Did you know that a spoonful of your favorite dessert could taste better (or worse) depending on the color of the dish it’s served in. Amazing, right?
If there’s scientific evidence showing this is true (and there is), then surely color can impact other areas of our life as well. Take, for example, mood and workplace productivity. It isn’t hard to imagine that these, too, could benefit from exposure to the right color. So, what then, is the right color?
As with anything in life, what’s ideal in one situation may be counterproductive in another. And color is no exception.
Color influences productivity, creativity, and mood at work
Angela Wright, an expert on color, has been researching the impact it has on behavior since the seventies. Her research challenges the thought that because people’s response to color is subjective, it must also be unpredictable. However, she explains, “When the study of color harmony is combined with the science of psychology, reactions can be predicted with startling accuracy.”
She uses the example of a fly in the home to make her point: “If it is black or navy blue, we will probably find it a minor irritation, but if it has yellow stripes our reaction will be different – most of us will recoil.”
This is great news in terms of office design. No, we don’t suggest releasing bumblebees into the office to stimulate employee action. However, by intentionally choosing certain colors in different spaces, you can elicit a specific response.
Now that we’ve covered some of the science, let’s get back to the colors themselves. But first, keep this in mind: it’s not just the color that makes an impact; the intensity of each is also important. So, regardless of the hue you opt for in your office design, remember that high intensity will stimulate, while low intensity will soothe.
Blue is an intellectual color. It represents trust, logic, communication, and efficiency. Use blue as the primary color in office areas that require focus and mental strain.
Red is a physical color. It represents courage, strength, and excitement. It’s a great color to use in areas of the workplace that demand physical exertion.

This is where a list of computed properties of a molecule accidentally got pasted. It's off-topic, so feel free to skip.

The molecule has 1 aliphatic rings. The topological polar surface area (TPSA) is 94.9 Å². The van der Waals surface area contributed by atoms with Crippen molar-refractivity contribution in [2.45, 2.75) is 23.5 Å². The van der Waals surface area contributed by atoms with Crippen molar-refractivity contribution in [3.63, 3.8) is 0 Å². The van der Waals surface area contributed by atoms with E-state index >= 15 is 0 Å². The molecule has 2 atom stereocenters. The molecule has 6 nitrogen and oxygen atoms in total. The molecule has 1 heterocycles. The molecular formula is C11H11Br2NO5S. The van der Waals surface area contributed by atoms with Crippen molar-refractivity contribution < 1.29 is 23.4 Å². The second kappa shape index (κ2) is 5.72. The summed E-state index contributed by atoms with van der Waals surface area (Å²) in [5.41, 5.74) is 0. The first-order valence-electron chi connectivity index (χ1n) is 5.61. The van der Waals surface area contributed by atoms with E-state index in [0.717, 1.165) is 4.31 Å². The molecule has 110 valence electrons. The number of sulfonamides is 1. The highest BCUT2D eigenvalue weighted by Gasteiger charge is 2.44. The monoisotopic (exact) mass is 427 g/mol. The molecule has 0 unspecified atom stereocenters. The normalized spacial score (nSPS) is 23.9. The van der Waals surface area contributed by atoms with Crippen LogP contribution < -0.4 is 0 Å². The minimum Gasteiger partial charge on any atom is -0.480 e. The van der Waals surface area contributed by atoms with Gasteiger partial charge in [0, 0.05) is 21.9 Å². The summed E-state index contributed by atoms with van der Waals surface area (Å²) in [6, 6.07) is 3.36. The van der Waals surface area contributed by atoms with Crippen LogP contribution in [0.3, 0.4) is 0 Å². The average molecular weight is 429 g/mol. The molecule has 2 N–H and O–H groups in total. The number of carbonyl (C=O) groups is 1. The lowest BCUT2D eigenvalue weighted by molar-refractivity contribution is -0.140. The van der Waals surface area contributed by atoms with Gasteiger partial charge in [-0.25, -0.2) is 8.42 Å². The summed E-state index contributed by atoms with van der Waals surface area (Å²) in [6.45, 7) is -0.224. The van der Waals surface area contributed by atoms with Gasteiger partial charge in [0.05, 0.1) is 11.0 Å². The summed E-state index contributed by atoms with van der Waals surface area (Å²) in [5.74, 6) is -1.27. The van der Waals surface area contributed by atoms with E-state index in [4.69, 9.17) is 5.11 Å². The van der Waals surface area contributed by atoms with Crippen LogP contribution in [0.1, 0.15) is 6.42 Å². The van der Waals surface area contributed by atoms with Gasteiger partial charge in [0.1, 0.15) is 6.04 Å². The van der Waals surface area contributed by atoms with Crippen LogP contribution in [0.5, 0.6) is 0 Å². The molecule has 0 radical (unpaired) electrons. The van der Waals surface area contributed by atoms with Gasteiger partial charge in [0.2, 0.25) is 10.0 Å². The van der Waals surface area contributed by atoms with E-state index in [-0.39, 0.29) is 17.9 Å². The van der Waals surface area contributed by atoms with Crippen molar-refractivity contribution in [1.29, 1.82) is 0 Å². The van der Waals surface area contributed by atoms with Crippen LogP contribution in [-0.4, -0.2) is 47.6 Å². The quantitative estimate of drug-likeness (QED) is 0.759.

Yellow is the emotional color. It represents creativity, friendliness, optimism, and confidence. Incorporate yellow when you want to stimulate positivity, creativity and happiness.
Green provides balance. It represents harmony, nature, and restoration. Green proves to be a great color in offices that require people to work long hours, since it’s the easiest color on the eyes (requiring no adjustment). It’s also a great color to use anytime a sense of balance is top priority, which is why it’s commonly found in medical offices.
Purple is often associated with spirituality or luxury. It can promote deep contemplation or luxury, but should be used carefully, as too much (or the wrong tone) can have an opposite effect.
Orange blends the physical (red) and emotional (yellow), creating a sense of comfort. It is often associated with food and warmth, and is therefore a natural choice in kitchens. When used appropriately, it is also a fu n color, making it an option for a casual office lounge.
Grey often represents neutrality. We commonly see it used in offices attempting to look sleek or modern. However, when used inappropriately, it suggests a lack of confidence and can stimulate a depressing mood. As a result, be cautious when incorporating grey in certain spaces.
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